Today is different. The news is already stale and old, by the time my favourite newspaper is delivered in the morning at 6am. Can you imagine that? Between the 24×7 TV Channels and online news etc., the news, or better stated views has already been shared, sliced/diced and shred to pieces. Then there is the social media, notoriously twitter, closely followed by facebook and whatsapp, all which spray information. The poor receiver is inundated, by this overflow and struggles to keep their sanity. News, views, fake news, accuracy, credibility, information and source are all compromised and interchanged, leaving doubt about which is what?
I have given up watching TV news. I use twitter a bit, but its a place to dump my views, just like this blog. I read stuff, but am always double checking stuff i read on twitter or from other SM. In the end, i still look to my newspaper for credible source of news. I try to maintain a steady head and clear mind as i read The Hindu newspaper every morning and form my own opinion on issues that interest me. It is a losing battle tho’, and i am trying my best to stay afloat.
Good luck to you too.
If you are from Chennai, then you have salivated over the melt in your mouth Mysurpa from Sri Krishna Sweets. I have. Living close to one for many years in Adyar, i have visited their store, and end up buying a small box of this freshly cut pieces of magic. Even if that was not the original purpose of the trip. The person would behind the counter, begin cutting them into pieces from a tray, and box them based on weight as per your preference. Smallest they usually sold was 1/4kg (250gm), which was about 4-5 pieces.
I was aghast to see how Sri Krishna Sweets have turned their stores into selling packed and sealed boxes. It does make business sense, given they have been on a roll. This new concept killed the pleasure of seeing your food packed in front of you, but that is only a cultural change that eventually one may have to get used to. Better yet, if you want the old feel, we can switch to other stores and brands. The shocker though comes from packaging.
They now sell a single piece of Mysurpa in a box. A neat little cardboard box, or sometimes a tin container, within it a nicely shaped plastic pouch that snugly holds a single Mysurpa. Adorable and charming design, almost rivaling ideas of packaging from Apple and the Steve Jobs idea factory. This piece of about 70-80 grams of ghee, sugar and flour will melt in your mouth in a total of about 20 seconds.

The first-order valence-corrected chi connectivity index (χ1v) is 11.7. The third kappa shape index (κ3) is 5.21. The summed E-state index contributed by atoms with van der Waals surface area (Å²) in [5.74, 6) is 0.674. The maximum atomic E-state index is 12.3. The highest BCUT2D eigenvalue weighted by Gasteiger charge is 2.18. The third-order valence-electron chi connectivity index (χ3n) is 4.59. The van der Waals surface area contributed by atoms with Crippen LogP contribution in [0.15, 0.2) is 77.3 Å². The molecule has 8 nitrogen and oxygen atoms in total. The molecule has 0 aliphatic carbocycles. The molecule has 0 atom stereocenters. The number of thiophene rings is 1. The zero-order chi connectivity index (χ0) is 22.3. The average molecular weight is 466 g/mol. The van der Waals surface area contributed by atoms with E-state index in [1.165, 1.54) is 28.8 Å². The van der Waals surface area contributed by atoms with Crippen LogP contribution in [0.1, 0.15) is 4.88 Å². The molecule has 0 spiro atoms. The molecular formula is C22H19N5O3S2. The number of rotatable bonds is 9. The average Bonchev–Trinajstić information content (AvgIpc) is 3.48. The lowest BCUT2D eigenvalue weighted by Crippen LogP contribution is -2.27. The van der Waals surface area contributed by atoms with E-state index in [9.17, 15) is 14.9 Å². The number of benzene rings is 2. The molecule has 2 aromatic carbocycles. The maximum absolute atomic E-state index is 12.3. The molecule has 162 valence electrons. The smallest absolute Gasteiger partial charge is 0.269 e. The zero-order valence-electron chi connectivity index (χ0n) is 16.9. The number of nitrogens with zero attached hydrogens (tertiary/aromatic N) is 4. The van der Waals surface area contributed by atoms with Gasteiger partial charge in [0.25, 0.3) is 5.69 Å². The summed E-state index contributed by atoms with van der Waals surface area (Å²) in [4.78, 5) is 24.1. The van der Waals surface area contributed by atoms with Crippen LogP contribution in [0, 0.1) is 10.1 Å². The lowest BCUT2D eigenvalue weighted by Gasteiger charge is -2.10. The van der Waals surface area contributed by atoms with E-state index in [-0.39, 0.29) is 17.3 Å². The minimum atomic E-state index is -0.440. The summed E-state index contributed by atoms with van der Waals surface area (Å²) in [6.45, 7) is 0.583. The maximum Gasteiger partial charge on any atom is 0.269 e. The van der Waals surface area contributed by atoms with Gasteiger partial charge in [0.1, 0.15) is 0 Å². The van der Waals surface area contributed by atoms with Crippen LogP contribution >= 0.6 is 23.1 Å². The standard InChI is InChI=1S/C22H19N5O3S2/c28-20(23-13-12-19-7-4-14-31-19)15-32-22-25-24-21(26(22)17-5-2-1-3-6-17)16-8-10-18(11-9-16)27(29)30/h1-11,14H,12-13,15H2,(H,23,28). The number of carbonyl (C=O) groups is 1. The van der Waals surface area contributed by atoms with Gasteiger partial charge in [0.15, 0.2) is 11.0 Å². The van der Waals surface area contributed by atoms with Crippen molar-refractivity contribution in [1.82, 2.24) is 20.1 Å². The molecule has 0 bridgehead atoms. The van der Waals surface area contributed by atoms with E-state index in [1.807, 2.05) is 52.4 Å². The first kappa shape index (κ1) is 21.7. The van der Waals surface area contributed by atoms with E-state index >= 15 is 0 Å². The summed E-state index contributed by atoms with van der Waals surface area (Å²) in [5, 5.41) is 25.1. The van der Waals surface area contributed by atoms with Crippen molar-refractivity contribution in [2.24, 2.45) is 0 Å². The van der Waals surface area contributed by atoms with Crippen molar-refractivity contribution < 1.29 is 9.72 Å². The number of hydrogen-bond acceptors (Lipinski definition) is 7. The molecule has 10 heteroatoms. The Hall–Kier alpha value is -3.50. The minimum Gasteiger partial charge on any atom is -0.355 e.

That is till you stop and realize the ecological and environmental impact of all this. To me, that is what struck me almost immediately. First the plastic, the single use, and the resultant wastage. All this because they want to sell many more pieces of this sweet dish at the lowest unit cost. In spite of all this cost reduction, this single unit costs almost Rs 40/-, little more than half a US dollar, making it out of reach for most of the people in India. The economic sense is without basis, since the person who can afford to burn this kind of money, can easily bear the expenditure to buy larger quantities.
This action by Sri Krishna Sweets is only a symptom of the larger problem of packaging that is contributing to an environmental disaster waiting to happen. Online shopping and convenience hold the biggest responsibility when it comes to this packaging issue.
How do you fight this? How do you stop this? Something we can fight, something we cannot. Online shopping is so ubiquitous now, for most, if not all the items we need to buy. The best way to counter this packaging issue, albeit a little easier, is to recycle. Bigger and larger packaging material makes it easier to recycle or reuse.
As for the Mysurpa, i have decided to stop buying it. My last visit to a Sri Krishna Sweets, resulted in me providing a written complaint about their packaging concept.
With just three words, we absolve ourselves, of a crime, we are about to commit. Yes, crime is a very elephantine word, but given the circumstances, there is every possibility that it could just become true.
If you havent come across this phenomenon, you are probably not active on one of the many social media platforms, specially some of the biggies like whatsapp, facebook, or twitter etc. Given the prevalence of these, it is likely that only a few small sections of humankind has been spared from this plague. And in which case, you are also less like likely to be reading this post.
The SocMedia is taking the place of the gossip circles and rumour mills that existed before, only it is able to proliferate misinformation at a much faster rate. And thanks to all the education, or i should say literacy, we have become predisposed to news, even before it converges on us. We either believe, or we dont. Simple, there is very little scope to change opinion with just one news item. One swallow does not a summer make. What do you make of it, when you see the next swallow, and the next, and the next? Oh then, slowly but steadily you give in.